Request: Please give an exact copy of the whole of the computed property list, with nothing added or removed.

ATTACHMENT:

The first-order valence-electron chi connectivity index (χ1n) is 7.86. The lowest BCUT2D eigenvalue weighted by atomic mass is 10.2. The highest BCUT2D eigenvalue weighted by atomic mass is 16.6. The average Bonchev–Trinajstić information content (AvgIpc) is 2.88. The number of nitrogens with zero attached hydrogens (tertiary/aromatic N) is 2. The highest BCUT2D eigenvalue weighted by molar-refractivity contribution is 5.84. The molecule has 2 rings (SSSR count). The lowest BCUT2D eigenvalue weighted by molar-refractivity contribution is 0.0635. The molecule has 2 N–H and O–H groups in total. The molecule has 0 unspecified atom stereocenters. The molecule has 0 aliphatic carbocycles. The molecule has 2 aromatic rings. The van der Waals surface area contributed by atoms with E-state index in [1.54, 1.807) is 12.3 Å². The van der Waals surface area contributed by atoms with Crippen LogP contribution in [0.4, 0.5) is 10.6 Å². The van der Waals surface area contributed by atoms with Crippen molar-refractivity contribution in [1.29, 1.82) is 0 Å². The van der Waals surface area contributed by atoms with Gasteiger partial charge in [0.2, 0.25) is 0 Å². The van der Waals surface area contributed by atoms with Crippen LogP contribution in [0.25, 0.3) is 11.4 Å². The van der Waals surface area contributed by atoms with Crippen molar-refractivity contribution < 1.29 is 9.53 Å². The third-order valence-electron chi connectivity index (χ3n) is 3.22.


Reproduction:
The first-order valence-electron chi connectivity index (χ1n) is 7.86. The lowest BCUT2D eigenvalue weighted by atomic mass is 10.2. The highest BCUT2D eigenvalue weighted by atomic mass is 16.6. The average Bonchev–Trinajstić information content (AvgIpc) is 2.88. The number of nitrogens with zero attached hydrogens (tertiary/aromatic N) is 2. The highest BCUT2D eigenvalue weighted by molar-refractivity contribution is 5.84. The molecule has 2 rings (SSSR count). The lowest BCUT2D eigenvalue weighted by molar-refractivity contribution is 0.0635. The molecule has 2 N–H and O–H groups in total. The molecule has 0 unspecified atom stereocenters. The molecule has 0 aliphatic carbocycles. The molecule has 2 aromatic rings. The van der Waals surface area contributed by atoms with E-state index in [1.54, 1.807) is 12.3 Å². The van der Waals surface area contributed by atoms with Crippen LogP contribution in [0.4, 0.5) is 10.6 Å². The van der Waals surface area contributed by atoms with Crippen molar-refractivity contribution in [1.29, 1.82) is 0 Å². The van der Waals surface area contributed by atoms with Gasteiger partial charge in [0.2, 0.25) is 0 Å². The van der Waals surface area contributed by atoms with Crippen LogP contribution in [0.25, 0.3) is 11.4 Å². The van der Waals surface area contributed by atoms with Crippen molar-refractivity contribution < 1.29 is 9.53 Å². The third-order valence-electron chi connectivity index (χ3n) is 3.22.